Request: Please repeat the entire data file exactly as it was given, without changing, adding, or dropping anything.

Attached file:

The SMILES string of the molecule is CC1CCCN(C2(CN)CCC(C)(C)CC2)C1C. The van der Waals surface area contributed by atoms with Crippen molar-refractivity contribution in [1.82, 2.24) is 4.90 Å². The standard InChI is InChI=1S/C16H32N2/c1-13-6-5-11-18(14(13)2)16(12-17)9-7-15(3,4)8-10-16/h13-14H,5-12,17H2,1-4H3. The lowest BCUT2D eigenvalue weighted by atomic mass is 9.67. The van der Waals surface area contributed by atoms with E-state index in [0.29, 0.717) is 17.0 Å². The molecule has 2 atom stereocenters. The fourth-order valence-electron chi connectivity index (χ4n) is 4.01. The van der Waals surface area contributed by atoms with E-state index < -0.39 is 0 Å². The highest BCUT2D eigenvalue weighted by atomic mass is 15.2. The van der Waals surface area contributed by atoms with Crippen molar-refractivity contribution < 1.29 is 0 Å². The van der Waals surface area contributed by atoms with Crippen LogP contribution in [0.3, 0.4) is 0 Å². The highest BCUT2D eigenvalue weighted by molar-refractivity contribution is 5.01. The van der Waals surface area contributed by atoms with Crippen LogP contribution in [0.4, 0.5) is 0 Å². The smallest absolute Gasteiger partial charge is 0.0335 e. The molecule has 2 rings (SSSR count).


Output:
The SMILES string of the molecule is CC1CCCN(C2(CN)CCC(C)(C)CC2)C1C. The van der Waals surface area contributed by atoms with Crippen molar-refractivity contribution in [1.82, 2.24) is 4.90 Å². The standard InChI is InChI=1S/C16H32N2/c1-13-6-5-11-18(14(13)2)16(12-17)9-7-15(3,4)8-10-16/h13-14H,5-12,17H2,1-4H3. The lowest BCUT2D eigenvalue weighted by atomic mass is 9.67. The van der Waals surface area contributed by atoms with E-state index in [0.29, 0.717) is 17.0 Å². The molecule has 2 atom stereocenters. The fourth-order valence-electron chi connectivity index (χ4n) is 4.01. The van der Waals surface area contributed by atoms with E-state index < -0.39 is 0 Å². The highest BCUT2D eigenvalue weighted by atomic mass is 15.2. The van der Waals surface area contributed by atoms with Crippen molar-refractivity contribution < 1.29 is 0 Å². The van der Waals surface area contributed by atoms with Crippen LogP contribution in [0.3, 0.4) is 0 Å². The highest BCUT2D eigenvalue weighted by molar-refractivity contribution is 5.01. The van der Waals surface area contributed by atoms with Crippen LogP contribution in [0.4, 0.5) is 0 Å². The smallest absolute Gasteiger partial charge is 0.0335 e. The molecule has 2 rings (SSSR count).